Week 1 – Nehemiah 1:1-11
Instead we want to ask, “How does God at work through Nehemiah help me understand God at work through me?” When we read of broken Jerusalem, how does that help us see our own city? When we read of God blessing Nehemiah’s efforts to rebuild a people, how does that help us lock arms with one another now? And when we see God deliver Nehemiah from opposition, how does that embolden us to hope in the same God and press on in the work he has given us today? Throughout these six weeks we want to make ourselves entirely available, in body, mind, heart, and soul, to the outworking of God’s plan of redemption, a plan that he was working through Nehemiah and is working through us right this very second.
This week we start with the problem. In chapter 1, Nehemiah hears about the sorry state of Jerusalem. The year is 445 BC and the timeline below should help you place what has happened up until this point. You’ll notice that several waves of exile preceded the climactic fall of Jerusalem in 586 BC, and at least one wave of return preceded Nehemiah’s undertaking. You can read about that in Ezra 1-4 because, fun fact, Ezra and Nehemiah are actually part I and part II of the same story. Also, while 141 years have passed between the fall of Jerusalem and Nehemiah 1:1 (for us that’s like the late 1800s), the destruction of the temple in Jerusalem was the most tragic event in Jewish history up to that point.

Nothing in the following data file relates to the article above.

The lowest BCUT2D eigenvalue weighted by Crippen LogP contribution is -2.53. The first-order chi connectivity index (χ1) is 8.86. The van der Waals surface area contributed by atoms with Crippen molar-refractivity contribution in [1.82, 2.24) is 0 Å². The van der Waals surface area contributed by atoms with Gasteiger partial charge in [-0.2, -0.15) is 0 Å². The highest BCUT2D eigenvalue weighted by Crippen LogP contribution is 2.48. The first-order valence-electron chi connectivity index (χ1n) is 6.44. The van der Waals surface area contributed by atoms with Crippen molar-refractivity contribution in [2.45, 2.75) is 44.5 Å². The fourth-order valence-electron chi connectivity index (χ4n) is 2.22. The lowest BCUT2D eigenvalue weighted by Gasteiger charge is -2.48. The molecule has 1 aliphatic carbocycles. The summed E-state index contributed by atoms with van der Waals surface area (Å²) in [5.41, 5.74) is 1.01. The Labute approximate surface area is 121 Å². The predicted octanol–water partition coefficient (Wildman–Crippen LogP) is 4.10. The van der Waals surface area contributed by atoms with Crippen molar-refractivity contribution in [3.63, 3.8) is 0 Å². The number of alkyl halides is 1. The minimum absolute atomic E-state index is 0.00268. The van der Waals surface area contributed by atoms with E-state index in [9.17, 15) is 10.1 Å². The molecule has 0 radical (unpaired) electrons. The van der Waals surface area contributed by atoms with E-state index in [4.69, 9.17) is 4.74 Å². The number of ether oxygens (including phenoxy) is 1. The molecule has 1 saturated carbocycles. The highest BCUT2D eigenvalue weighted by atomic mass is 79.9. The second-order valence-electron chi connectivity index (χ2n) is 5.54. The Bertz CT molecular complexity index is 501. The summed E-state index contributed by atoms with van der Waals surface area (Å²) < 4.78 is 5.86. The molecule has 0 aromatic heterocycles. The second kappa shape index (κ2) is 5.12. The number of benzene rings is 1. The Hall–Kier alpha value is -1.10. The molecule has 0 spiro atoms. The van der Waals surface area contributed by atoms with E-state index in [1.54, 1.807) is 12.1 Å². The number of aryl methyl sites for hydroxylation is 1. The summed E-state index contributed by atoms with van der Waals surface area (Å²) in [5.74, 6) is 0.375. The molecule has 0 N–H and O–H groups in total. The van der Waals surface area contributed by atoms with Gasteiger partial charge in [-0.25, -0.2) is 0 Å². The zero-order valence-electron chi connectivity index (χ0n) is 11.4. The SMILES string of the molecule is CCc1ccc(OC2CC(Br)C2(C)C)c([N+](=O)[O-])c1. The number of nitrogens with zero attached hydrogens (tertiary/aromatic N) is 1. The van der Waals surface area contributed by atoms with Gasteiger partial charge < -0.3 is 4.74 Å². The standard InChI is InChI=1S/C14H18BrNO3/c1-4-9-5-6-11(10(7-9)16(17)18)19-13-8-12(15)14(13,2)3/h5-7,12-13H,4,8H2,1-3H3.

So it’s not as if Nehemiah was the first person to open his eyes and say, “Look at poor Jerusalem!” or to come up with a plan to help, since Zerubbabel, Jeshua, Haggai, Zechariah, and Ezra all beat him to both of those things. Instead, Nehemiah is, before anything else, simply heartbroken over the sad gap between God’s desire for his people and the current state of things. Hopefully that makes Nehemiah a little bit easier for us to relate to. He wasn’t some amazing hero with a unique idea. He was just personally moved by an enormous need, and out of that movement he set himself to leverage his unique life, and the unique position God had given him, to be a part of God’s plan. Again, it’s not about what Nehemiah wanted or was capable of. As we’ll see next week, King Artaxerxes could’ve shut him down in an instance, but he didn’t because God was at work here. Nehemiah’s story, and hopefully our story, is all about what God wants and what God is capable of.
• Why do you think Nehemiah weeps over the state of Jerusalem? (verse 4)
• What stands out to you about Nehemiah’s prayer?
• Why do you think Nehemiah feels compelled to confess his own sin? (verse 6)
• How do you think God is going to respond to Nehemiah? What can that tell us about God’s desires?
• How can this passage help us think and feel about the needs in our own city, neighborhoods, and workplaces?
• When we look at needs around us, how do you think God feels about them?
• What do you want God to do in you through our Abound series?